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Understanding the Hsp70 chaperone code

Hsp70 is a universally conserved molecular chaperone that performs a wide variety of functions in the cell including folding of both newly synthesized and denatured protein “clients”. Although transcriptional regulation of Hsp70 has been highly studied, little is known about post-translational modifications on Hsp70 (known as the “Chaperone Code”) and their effects on in vivo function. We are studying the conditions that alter the PTMs on Hsp70 in yeast and human cells and the effect they have on in vivo function. For more information please see our latest review on Hsp70 PTMs here

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Characterizing the "Client Code"

Over 20 years ago, the PI uncovered the first PTM-driven interaction of a chaperone, between Hsp90 and the Mpk1 MAP kinase. Our recent study published in PLOS Biology suggests that many Hsp70 interactions may also be driven by PTMs on clients (see here). We now believe that just as there is a Chaperone Code, there is a corresponding "Client Code". For our recent review on the Client Code, please see here

The impact of the Hsp70 chaperone code on neurodegenerative disease

Many of the proteins involved in neurodegenerative disease are clients of Hsp70. This includes TDP-43, important in Amyotrophic Lateral Sclerosis (ALS). We are currently characterizing the TDP43-chaperone complex and are working to understand which Hsp70 PTMs are important for this interaction.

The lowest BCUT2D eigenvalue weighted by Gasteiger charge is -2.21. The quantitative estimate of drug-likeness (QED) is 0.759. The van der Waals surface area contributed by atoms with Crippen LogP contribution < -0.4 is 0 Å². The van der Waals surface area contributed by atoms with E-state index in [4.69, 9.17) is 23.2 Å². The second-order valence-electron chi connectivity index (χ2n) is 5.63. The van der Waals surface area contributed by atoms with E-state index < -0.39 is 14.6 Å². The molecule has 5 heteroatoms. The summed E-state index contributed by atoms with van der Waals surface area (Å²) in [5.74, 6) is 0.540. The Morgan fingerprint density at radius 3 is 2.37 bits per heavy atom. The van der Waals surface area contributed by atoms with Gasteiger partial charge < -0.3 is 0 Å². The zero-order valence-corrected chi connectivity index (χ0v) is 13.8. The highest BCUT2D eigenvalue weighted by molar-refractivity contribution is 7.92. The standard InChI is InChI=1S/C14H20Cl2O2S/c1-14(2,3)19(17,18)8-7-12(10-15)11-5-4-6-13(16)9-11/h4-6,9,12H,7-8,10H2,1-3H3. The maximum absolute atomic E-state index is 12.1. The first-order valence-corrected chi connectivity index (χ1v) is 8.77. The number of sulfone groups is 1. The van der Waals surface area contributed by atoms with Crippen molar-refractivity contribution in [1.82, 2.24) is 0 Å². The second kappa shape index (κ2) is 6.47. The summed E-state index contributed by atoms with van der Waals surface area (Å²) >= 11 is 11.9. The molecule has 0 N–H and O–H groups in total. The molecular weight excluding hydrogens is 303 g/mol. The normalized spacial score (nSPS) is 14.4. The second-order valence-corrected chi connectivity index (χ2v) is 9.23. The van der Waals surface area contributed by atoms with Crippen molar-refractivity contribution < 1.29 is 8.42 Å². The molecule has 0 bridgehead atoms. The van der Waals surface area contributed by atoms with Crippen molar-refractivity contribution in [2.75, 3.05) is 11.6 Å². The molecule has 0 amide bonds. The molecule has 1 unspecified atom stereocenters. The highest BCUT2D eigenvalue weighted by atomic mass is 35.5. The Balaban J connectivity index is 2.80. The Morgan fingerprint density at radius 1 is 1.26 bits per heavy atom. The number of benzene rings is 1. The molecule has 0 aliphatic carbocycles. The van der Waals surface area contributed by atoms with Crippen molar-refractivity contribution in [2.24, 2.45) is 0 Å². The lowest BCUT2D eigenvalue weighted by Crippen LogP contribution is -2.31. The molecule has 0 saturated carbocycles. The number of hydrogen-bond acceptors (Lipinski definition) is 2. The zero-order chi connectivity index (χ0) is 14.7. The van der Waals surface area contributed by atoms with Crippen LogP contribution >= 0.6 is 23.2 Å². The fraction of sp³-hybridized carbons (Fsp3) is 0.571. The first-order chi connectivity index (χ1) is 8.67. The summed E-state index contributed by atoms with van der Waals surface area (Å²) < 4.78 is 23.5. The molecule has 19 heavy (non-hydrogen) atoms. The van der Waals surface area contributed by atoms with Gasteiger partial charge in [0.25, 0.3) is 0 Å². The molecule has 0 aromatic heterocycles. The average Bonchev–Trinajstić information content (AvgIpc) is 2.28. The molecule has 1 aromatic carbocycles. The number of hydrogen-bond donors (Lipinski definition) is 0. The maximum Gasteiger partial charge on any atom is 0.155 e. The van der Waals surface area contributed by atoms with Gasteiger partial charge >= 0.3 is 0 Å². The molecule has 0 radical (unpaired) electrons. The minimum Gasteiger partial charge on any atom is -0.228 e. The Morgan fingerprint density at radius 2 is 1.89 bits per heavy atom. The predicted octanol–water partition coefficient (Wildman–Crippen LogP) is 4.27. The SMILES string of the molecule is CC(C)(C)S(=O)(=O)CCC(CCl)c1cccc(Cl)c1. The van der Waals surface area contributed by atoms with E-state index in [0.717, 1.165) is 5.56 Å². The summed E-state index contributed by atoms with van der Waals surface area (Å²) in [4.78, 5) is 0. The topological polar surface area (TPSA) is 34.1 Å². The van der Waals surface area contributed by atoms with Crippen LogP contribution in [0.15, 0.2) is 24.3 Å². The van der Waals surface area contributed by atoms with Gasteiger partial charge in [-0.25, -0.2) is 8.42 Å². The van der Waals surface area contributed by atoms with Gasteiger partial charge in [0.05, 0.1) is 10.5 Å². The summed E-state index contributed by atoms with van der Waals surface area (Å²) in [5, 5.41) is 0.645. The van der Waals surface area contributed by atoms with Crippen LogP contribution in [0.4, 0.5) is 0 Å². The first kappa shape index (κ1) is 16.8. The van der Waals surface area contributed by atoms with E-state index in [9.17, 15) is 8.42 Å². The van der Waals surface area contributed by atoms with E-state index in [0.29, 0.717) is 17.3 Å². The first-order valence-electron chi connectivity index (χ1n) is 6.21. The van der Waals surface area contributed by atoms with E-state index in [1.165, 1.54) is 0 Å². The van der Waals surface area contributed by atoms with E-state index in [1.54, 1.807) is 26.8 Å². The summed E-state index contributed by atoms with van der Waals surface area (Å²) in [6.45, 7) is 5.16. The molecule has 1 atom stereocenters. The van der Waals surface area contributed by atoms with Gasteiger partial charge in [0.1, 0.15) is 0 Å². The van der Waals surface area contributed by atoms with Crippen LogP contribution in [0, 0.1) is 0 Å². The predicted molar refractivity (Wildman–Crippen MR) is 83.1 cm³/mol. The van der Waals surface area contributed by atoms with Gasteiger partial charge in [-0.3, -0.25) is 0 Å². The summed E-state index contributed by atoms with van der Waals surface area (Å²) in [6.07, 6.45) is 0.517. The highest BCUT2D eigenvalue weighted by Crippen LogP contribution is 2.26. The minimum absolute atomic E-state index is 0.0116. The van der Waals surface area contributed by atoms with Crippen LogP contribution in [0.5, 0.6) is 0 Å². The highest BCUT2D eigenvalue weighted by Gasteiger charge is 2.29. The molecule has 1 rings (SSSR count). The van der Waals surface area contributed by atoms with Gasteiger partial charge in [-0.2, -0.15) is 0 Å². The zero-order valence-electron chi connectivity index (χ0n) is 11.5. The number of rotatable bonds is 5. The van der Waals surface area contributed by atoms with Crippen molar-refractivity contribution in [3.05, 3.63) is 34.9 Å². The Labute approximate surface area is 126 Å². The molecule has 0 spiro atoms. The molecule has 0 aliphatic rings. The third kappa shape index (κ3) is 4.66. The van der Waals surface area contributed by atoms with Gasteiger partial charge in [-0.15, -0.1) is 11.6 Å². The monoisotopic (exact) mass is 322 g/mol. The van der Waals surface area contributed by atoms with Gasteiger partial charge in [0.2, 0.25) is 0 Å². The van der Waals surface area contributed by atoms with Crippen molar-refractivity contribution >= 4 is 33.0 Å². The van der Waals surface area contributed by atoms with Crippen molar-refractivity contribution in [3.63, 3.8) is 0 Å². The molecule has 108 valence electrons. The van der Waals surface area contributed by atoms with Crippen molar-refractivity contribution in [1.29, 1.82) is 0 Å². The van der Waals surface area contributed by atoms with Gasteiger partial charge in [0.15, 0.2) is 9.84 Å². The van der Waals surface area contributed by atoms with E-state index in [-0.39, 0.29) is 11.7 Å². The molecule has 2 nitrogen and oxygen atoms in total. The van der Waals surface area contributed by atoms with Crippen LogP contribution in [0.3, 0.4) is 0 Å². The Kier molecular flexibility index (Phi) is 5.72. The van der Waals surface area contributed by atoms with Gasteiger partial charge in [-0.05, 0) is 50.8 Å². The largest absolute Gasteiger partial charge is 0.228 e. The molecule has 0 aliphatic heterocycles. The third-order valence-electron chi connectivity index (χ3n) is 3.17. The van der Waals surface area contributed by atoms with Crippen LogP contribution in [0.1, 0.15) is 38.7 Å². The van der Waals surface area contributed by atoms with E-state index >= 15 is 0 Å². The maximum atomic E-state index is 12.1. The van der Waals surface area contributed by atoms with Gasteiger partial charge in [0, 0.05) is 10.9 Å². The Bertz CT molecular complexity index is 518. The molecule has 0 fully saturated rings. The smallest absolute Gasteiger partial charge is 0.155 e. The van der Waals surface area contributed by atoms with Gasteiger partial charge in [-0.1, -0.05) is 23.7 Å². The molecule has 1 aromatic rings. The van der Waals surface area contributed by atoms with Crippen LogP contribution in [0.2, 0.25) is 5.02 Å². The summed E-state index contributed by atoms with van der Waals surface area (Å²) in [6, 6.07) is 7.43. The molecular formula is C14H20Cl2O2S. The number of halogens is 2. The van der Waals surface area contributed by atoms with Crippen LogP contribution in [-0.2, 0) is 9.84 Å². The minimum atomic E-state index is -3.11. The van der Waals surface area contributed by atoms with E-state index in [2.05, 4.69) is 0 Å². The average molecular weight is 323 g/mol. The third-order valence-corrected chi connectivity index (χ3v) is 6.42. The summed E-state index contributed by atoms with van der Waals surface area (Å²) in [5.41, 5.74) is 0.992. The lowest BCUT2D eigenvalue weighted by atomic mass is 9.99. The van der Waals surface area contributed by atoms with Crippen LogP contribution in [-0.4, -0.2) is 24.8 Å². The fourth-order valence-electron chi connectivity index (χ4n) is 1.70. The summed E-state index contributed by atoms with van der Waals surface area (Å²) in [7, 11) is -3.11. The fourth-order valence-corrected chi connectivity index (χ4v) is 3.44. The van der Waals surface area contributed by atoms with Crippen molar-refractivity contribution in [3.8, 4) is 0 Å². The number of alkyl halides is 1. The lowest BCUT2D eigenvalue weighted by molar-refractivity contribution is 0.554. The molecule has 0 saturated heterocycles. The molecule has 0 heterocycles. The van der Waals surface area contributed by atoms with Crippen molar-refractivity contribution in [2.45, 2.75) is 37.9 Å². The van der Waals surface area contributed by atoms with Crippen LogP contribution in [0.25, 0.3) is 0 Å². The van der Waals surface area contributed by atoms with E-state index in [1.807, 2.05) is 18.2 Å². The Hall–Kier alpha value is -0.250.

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Understanding the role of DNAJA1 in cancer

Our previous studies uncovered a role for Hsp70, Hsp90 and DNAJA1 in the stability of Ribonucleotide reductase (RNR), an important enzyme required for repairing DNA (here). Following up from this, we performed a chemogenomic screen to identify the role of DNAJA1 in anticancer drug resistance. A substantial number of drugs become far more potent upon loss of DNAJA1. We validate several of these using the DNAJA1 inhibitor 116-9e on both prostate cancer cell culture and spheroids models (see here). We are now hoping to study these synergistic combinations in mice models.

Understanding functional diversity of Hsp70 isoforms

Why do cells express so many highly-related and seemingly-related chaperones? Our research suggests that while they have overlapping roles, there are clear functional differences between them. We are currently using mass spectrometry techniques to characterize the interactomes of these isoforms in different organisms.

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Using Prime Editing to study chaperone function

In the Truman Lab we are currently using Prime editing to:

  • manipulate chaperone/co-chaperone function

  • epitope tag chaperones for proteomic studies

  • randomly mutate chaperones in combination with anticancer drug screens.

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